Dear Friends and Alums,
My first months as chair of the English Department have coincided with intensified debates on the national stage about the value of a degree in the Humanities. Recent reports from the Academy of Arts and Sciences (see the Commissions Report The Heart of the Matter) and Harvard University show a precipitous decline of humanities majors since the mid 1960s, and suggest that the Humanities are in a serious, and perhaps irreversible, decline. Yet a newly released study from the Modern Language Association tells a slightly different story: that English and foreign language degrees, in particular, have held steady at between 9 and 11% of all University degrees granted over the last several decades. Our educational institutions do face challenges, yes; but has the English degree really lost its value in the current economic climate? It’s a conversation worth having because it keeps us thinking about the relationship between what we do in our classrooms and what is happening in the workplace and beyond.
At a recent retreat, the English department faculty re-dedicated itself to just such a conversation as we continue to revise our curriculum, develop our use of technology, and improve our communication with future students and their parents. For we do all believe that an English degree has value in the “real world.”
Proficiency in reading, writing, and communicating effectively are fundamental skills upon which any more specialized knowledge can be built. Employers are well aware of this fact: many are looking for graduates with sharp critical, analytic, and research skills to address challenges that cannot be predicted and to fill jobs that may not have existed even a few years ago. English majors also tend to be more informed and politically engaged citizens; they have a broader and more nuanced understanding of global literatures, cultures, and history.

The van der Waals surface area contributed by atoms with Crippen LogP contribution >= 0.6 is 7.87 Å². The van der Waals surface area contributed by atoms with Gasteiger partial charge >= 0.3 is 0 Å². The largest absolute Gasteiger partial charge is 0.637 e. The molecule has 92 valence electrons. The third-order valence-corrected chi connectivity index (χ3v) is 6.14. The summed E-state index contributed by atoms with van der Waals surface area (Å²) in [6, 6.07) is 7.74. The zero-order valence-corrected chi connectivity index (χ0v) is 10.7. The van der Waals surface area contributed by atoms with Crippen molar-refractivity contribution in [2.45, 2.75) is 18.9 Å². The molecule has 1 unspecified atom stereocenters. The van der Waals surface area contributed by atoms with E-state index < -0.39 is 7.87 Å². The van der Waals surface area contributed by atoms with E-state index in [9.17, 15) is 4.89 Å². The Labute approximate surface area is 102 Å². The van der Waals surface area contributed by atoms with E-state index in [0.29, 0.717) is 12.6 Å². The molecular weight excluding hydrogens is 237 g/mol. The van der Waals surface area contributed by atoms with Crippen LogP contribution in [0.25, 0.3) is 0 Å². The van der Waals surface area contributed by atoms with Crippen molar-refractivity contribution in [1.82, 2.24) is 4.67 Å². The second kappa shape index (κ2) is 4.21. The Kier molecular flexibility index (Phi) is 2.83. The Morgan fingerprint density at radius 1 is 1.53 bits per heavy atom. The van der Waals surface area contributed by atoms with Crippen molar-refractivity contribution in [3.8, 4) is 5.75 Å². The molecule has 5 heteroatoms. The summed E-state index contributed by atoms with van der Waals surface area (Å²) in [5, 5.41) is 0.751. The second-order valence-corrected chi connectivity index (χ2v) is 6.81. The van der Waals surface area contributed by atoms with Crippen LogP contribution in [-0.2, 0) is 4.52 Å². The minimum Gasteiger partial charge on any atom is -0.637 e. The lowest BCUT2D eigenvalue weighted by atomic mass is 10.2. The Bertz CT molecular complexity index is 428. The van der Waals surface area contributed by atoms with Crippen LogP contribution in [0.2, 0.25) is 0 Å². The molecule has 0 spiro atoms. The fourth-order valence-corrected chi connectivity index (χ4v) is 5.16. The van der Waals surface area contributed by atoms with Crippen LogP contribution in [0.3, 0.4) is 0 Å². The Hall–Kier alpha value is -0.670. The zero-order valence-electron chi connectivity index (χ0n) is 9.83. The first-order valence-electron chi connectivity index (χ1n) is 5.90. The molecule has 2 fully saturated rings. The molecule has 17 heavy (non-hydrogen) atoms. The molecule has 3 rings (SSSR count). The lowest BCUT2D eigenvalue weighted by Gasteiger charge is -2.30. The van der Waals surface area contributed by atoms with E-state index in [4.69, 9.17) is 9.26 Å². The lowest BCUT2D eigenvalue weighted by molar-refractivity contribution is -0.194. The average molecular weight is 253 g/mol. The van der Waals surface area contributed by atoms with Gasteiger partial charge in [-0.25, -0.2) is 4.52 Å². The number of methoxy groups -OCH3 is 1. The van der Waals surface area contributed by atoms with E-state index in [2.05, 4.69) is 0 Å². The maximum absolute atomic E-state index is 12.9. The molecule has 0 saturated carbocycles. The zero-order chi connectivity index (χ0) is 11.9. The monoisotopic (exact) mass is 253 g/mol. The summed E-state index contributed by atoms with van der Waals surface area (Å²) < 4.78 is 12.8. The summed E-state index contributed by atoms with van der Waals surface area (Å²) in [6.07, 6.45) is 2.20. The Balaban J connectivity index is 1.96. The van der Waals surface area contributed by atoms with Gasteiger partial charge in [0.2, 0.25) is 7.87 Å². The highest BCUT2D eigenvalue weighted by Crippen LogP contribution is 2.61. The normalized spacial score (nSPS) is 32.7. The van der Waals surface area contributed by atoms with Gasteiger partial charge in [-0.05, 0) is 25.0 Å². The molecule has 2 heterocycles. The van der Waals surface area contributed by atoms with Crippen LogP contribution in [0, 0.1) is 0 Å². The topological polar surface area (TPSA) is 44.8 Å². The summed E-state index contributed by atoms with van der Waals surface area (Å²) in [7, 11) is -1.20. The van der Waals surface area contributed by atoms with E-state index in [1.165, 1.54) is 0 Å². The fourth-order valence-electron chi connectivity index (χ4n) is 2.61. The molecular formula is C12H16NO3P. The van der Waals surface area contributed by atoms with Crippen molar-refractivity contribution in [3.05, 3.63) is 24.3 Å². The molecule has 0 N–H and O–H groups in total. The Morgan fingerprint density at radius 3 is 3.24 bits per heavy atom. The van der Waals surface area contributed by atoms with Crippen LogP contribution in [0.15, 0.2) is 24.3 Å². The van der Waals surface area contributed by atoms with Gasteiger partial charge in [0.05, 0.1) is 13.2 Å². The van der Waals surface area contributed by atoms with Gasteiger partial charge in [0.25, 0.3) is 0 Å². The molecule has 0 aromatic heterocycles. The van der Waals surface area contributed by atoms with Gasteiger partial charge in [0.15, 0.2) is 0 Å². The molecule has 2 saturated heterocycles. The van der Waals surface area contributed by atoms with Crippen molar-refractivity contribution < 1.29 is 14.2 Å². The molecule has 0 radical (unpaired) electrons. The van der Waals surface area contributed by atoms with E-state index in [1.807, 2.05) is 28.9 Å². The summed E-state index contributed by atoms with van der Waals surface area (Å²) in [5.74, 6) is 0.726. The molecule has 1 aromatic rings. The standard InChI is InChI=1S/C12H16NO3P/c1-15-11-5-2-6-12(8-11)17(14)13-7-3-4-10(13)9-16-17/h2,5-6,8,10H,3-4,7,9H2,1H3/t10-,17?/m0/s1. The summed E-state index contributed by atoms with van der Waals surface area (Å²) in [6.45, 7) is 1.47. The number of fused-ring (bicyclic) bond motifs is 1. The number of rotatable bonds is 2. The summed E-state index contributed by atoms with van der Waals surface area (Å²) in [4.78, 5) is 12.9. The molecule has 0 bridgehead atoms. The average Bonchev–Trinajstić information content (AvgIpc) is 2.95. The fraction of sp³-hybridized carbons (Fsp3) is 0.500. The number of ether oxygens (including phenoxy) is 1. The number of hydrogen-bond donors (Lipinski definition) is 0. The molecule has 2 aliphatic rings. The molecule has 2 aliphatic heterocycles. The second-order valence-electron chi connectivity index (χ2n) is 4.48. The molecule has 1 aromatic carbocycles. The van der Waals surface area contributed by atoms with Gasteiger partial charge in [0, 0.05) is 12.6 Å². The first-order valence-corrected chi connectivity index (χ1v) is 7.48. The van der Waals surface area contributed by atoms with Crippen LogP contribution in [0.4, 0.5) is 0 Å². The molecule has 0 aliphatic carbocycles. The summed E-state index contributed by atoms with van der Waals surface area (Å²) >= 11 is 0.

For doubters, here are some facts: last year, our PhD students had the highest graduate placement rate in the entire University. The undergraduate program in Technical Writing and Composition has placed 100% of its students in industry jobs over the last several years. Our MFA students and undergraduate creative writers get published all the time. And our UMASS English department alums continue to impress: they come back as museum curators, lawyers, editors, educational administrators, teachers, small business owners, web designers, and corporate consultants.
In short, it’s an exciting time to be chair of the English department. And I look forward to meeting and communicating with many of you over the next three years. We deeply appreciate your interest and support.